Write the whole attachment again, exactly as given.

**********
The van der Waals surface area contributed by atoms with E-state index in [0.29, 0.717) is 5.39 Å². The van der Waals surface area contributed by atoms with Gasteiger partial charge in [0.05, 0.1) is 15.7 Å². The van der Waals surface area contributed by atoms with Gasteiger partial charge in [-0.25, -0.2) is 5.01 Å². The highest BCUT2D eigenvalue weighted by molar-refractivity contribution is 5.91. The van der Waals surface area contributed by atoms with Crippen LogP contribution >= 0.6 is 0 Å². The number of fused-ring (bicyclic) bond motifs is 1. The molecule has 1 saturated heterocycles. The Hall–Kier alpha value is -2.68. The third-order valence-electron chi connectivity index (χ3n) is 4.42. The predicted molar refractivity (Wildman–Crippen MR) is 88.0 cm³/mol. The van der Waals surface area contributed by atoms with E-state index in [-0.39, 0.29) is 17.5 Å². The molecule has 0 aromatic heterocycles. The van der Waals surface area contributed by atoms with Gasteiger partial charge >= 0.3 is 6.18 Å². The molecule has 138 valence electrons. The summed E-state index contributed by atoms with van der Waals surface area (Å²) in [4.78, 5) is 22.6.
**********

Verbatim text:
The van der Waals surface area contributed by atoms with E-state index in [0.29, 0.717) is 5.39 Å². The van der Waals surface area contributed by atoms with Gasteiger partial charge in [0.05, 0.1) is 15.7 Å². The van der Waals surface area contributed by atoms with Gasteiger partial charge in [-0.25, -0.2) is 5.01 Å². The highest BCUT2D eigenvalue weighted by molar-refractivity contribution is 5.91. The van der Waals surface area contributed by atoms with Crippen LogP contribution >= 0.6 is 0 Å². The number of fused-ring (bicyclic) bond motifs is 1. The molecule has 1 saturated heterocycles. The Hall–Kier alpha value is -2.68. The third-order valence-electron chi connectivity index (χ3n) is 4.42. The predicted molar refractivity (Wildman–Crippen MR) is 88.0 cm³/mol. The van der Waals surface area contributed by atoms with E-state index in [-0.39, 0.29) is 17.5 Å². The molecule has 0 aromatic heterocycles. The van der Waals surface area contributed by atoms with Gasteiger partial charge >= 0.3 is 6.18 Å². The molecule has 138 valence electrons. The summed E-state index contributed by atoms with van der Waals surface area (Å²) in [4.78, 5) is 22.6.